A Caspian Sea summit may have been what brought Iranian President Mahmoud Ahmadinejad to Baku recently, but it was Iran’s bilateral relations with Azerbaijan that commanded a greater share of attention. Although Ahmadinejad left Azerbaijan with little to show for his time, Azerbaijani analysts are interpreting the visit as a sign that Baku does not want to give open support to US and EU sanctions against Iran.
Officially, all was positive between the two countries during Ahmadinejad’s November 17-18 stay. During talks with Azerbaijani President Ilham Aliyev, held on the sidelines of the Caspian summit, the Iranian leader declared that “with my Azerbaijani brother [Aliyev] we discussed and have a similar view on all international problems.” Only Azerbaijan’s pro-government TV stations were allowed to cover the meeting.
With an eye to trade, Aliyev also expressed optimism about future Azerbaijani-Iranian cooperation. “Neither Iran nor we are satisfied with the current trade turnover between the countries,” Aliyev commented. “We have the potential to increase it several times over in the near future.” In 2009, the latest year for which official data is available, trade turnover between the two countries stood at $168.8 million.
The meeting, however, only resulted in a memorandum -- a step short of a formal agreement -- on electricity trades, natural gas exports and undefined cooperation in “creation of the North-South transportation corridor.” No details were forthcoming.
Both presidents avoided mentioning problem areas, including the Caspian Sea issue, visas and Baku’s dissatisfaction with Tehran’s close ties with Azerbaijani foe, Armenia.
Elaborating about Baku’s “high level” of ties with Tehran, President Aliyev mentioned the two states’ “support” for each other within the United Nations and the Organization of the Islamic Conference. Yet just a few weeks before Ahmadinejad’s visit, Azerbaijani government representatives were quick to underline to EurasiaNet.org their support for UN sanctions against Iran. The statements were made during an October visit by US Undersecretary for Terrorism and Financial Intelligence Stuart Levey, who traveled to Baku to discuss Azerbaijan’s compliance with the sanctions.
Although Azerbaijani officials declined to share details from their talks with Levey, Ahmadinejad described the measures taken against Iran as comparable to “a mosquito bite.”
“The six months which have passed since the embargo was introduced showed that we did not suffer,” he claimed, repeating earlier assertions that Tehran is ready for “fair dialogue based on mutual respect” about its nuclear program with the United States, Russia, the United Kingdom, China, France and Germany.
Baku-based political analyst Rasim Musabekov believes Ahmadinejad’s visit shows that, while Azerbaijan, as a UN member, will follow the UN1929 resolution, it has no intention to lend official support to the harsher US and EU sanctions against Iran. “Azerbaijan has its own national interests,” Musabekov said. “No country among Iran’s neighbors supported these sanctions and I do not see a reason why Baku should do it.”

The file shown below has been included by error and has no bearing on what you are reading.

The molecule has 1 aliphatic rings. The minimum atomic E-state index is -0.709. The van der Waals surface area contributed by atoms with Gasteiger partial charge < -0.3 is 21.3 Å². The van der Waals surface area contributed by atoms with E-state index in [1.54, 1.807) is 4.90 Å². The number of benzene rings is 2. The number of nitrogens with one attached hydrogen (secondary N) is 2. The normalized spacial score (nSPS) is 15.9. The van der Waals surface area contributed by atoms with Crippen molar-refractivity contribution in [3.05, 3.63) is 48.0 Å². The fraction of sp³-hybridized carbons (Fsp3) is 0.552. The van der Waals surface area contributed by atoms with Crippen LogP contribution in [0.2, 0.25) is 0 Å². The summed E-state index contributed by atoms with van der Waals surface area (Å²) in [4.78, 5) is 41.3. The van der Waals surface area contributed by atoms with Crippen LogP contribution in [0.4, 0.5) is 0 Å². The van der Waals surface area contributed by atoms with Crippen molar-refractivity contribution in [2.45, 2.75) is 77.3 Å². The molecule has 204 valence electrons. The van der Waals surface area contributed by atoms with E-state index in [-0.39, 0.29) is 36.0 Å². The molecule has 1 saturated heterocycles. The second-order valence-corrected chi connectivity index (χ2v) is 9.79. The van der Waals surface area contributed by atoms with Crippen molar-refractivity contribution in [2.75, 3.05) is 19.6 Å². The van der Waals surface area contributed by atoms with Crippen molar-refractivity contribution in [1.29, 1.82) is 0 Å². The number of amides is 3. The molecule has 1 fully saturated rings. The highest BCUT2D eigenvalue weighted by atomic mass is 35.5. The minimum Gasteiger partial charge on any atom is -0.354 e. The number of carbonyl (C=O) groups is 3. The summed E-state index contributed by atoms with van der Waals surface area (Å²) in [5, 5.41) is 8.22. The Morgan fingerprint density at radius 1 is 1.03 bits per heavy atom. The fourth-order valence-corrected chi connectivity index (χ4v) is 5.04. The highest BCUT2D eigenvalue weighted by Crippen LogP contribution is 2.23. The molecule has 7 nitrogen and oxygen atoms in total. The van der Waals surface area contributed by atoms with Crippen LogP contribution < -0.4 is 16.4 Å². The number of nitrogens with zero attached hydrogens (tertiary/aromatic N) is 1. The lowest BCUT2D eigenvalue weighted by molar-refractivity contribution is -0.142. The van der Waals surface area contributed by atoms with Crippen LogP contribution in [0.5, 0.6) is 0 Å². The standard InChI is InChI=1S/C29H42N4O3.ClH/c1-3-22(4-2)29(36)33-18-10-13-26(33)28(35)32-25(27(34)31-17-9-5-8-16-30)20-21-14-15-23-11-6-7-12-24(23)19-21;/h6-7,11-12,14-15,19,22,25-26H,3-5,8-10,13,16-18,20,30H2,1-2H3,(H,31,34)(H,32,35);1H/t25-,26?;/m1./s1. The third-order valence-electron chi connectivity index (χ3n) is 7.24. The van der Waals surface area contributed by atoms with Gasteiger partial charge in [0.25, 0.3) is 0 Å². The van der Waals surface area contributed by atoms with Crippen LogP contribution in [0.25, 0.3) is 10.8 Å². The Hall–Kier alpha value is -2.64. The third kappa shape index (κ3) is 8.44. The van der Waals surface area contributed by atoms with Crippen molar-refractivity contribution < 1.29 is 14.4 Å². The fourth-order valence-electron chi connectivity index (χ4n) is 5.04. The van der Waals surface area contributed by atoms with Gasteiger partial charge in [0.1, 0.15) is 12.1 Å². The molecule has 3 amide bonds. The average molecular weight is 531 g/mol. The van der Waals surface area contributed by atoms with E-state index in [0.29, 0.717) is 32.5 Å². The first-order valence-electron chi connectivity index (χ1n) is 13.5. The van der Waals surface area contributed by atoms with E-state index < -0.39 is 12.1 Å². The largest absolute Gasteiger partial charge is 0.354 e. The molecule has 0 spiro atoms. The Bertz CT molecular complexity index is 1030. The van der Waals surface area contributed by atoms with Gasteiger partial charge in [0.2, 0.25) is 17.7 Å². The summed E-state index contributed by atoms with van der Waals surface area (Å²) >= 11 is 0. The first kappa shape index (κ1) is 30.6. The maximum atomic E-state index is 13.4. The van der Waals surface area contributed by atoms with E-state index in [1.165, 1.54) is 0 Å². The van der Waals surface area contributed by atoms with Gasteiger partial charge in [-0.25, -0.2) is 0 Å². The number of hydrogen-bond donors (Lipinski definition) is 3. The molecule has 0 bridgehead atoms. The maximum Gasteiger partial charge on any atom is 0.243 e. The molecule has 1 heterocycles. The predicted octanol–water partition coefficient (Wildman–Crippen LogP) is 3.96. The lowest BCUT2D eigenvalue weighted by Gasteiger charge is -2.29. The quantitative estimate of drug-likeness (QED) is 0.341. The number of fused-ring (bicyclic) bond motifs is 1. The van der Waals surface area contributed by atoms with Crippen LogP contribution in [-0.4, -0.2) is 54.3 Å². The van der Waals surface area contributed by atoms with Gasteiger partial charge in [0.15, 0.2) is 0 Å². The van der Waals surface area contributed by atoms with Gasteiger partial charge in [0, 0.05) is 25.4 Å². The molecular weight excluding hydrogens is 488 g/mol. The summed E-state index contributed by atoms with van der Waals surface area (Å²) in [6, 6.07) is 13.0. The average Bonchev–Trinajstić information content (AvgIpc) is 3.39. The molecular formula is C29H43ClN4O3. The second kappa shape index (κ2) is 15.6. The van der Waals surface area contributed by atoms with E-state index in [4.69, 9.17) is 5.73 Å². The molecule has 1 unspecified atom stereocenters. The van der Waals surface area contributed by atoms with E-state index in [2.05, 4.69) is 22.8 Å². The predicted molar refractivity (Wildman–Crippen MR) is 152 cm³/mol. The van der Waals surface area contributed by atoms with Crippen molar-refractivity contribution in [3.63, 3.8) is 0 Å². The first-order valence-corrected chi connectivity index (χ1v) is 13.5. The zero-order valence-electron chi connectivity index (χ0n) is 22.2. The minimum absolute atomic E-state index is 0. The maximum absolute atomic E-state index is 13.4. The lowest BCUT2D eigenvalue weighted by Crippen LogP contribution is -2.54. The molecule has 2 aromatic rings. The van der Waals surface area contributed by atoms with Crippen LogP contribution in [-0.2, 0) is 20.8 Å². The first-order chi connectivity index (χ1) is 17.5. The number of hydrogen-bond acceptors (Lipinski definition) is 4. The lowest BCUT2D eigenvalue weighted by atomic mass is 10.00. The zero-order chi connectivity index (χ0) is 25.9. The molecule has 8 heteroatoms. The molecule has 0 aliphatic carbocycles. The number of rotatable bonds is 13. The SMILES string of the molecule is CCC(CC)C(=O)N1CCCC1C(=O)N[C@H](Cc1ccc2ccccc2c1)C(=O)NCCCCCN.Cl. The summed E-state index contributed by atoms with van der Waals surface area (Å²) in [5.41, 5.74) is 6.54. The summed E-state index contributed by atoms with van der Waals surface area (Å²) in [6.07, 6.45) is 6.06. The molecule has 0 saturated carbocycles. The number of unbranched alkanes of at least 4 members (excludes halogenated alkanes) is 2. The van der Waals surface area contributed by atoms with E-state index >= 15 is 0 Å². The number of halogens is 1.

Fellow analyst Ilgar Mammadov shares this opinion: “It will be very difficult for the United States to convince Baku to closely cooperate on sanctions against Iran” since Azerbaijan is eager to avoid the problems with the Iranian government that official support for US sanctions would entail. “Baku will refer to the economic links between Iran and Armenia -- vital for the latter -- in downplaying Washington’s arguments.”
Azerbaijan, however, did not refer to those links publicly during Ahmadinejad’s visit.
In what appeared to be a way around the government expressing an official complaint, the leader of the small, pro-government United Popular Front Party, Gudrat Hasanguliyev, sent an “open letter” to Ahmadinejad that called on Iran to stop cooperating with Armenia so long as Armenia occupies 20 percent of Azerbaijani territory. The letter was published in pro-government media.
At a November 18 press conference, though, Ahmadinejad avoided discussing Armenia and made no mention of Iranian support for Azerbaijan’s territorial integrity. “We believe that nations in the region should live in a peaceful and secure atmosphere,” Ahmadinejad said, emphasizing that the Azerbaijani-Armenian dispute over Nagorno-Karabakh “should be solved peacefully.”
Similar sentiments marked his comments on the problem of the Caspian Sea’s legal status; the Caspian, he said, should become “a Sea of peace, friendship and efficient cooperation.” Tehran insists on dividing the sea into five equal parts. The other four littoral states, including Azerbaijan, argue that such a division goes against international practices.
The Caspian Sea summit in Baku ended November 18 with the signing of an agreement on cooperation in non-military security matters and a joint statement by the presidents of Azerbaijan, Iran, Kazakhstan, Russia and Turkmenistan about the need to resolve the ongoing dispute over the Sea’s national boundaries.
Shahin Abbasov is a freelance correspondent based in Baku. He is also a board member of the Open Society Foundation-Azerbaijan.